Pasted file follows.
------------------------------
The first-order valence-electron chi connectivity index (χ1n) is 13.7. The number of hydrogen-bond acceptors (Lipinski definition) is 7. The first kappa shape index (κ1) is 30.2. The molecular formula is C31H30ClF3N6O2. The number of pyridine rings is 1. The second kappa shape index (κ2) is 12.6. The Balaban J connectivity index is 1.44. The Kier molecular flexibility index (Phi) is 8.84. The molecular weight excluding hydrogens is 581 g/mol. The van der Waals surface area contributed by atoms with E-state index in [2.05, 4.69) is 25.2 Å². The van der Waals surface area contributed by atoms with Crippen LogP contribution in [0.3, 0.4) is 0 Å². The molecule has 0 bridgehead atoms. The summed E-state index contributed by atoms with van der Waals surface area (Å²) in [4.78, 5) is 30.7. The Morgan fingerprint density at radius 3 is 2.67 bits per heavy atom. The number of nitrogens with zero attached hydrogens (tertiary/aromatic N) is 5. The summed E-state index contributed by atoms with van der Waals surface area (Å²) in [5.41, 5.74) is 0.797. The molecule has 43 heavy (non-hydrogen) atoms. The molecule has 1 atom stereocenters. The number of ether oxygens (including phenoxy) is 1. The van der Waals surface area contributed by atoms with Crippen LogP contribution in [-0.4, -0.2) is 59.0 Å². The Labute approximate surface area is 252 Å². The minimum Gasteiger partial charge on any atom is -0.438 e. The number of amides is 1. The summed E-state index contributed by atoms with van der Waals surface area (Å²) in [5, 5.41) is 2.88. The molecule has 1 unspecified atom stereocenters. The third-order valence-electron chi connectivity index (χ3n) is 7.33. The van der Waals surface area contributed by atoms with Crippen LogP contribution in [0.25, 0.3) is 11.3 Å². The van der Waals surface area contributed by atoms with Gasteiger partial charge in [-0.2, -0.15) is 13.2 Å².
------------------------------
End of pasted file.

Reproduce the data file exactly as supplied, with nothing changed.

The first-order valence-electron chi connectivity index (χ1n) is 13.7. The number of hydrogen-bond acceptors (Lipinski definition) is 7. The first kappa shape index (κ1) is 30.2. The molecular formula is C31H30ClF3N6O2. The number of pyridine rings is 1. The second kappa shape index (κ2) is 12.6. The Balaban J connectivity index is 1.44. The Kier molecular flexibility index (Phi) is 8.84. The molecular weight excluding hydrogens is 581 g/mol. The van der Waals surface area contributed by atoms with E-state index in [2.05, 4.69) is 25.2 Å². The van der Waals surface area contributed by atoms with Crippen LogP contribution in [0.3, 0.4) is 0 Å². The molecule has 0 bridgehead atoms. The summed E-state index contributed by atoms with van der Waals surface area (Å²) in [4.78, 5) is 30.7. The Morgan fingerprint density at radius 3 is 2.67 bits per heavy atom. The number of nitrogens with zero attached hydrogens (tertiary/aromatic N) is 5. The summed E-state index contributed by atoms with van der Waals surface area (Å²) in [5.41, 5.74) is 0.797. The molecule has 43 heavy (non-hydrogen) atoms. The molecule has 1 atom stereocenters. The number of ether oxygens (including phenoxy) is 1. The van der Waals surface area contributed by atoms with Crippen LogP contribution in [-0.4, -0.2) is 59.0 Å². The Labute approximate surface area is 252 Å². The minimum Gasteiger partial charge on any atom is -0.438 e. The number of amides is 1. The summed E-state index contributed by atoms with van der Waals surface area (Å²) in [5, 5.41) is 2.88. The molecule has 1 unspecified atom stereocenters. The third-order valence-electron chi connectivity index (χ3n) is 7.33. The van der Waals surface area contributed by atoms with Crippen LogP contribution in [0.25, 0.3) is 11.3 Å². The van der Waals surface area contributed by atoms with Gasteiger partial charge in [-0.2, -0.15) is 13.2 Å².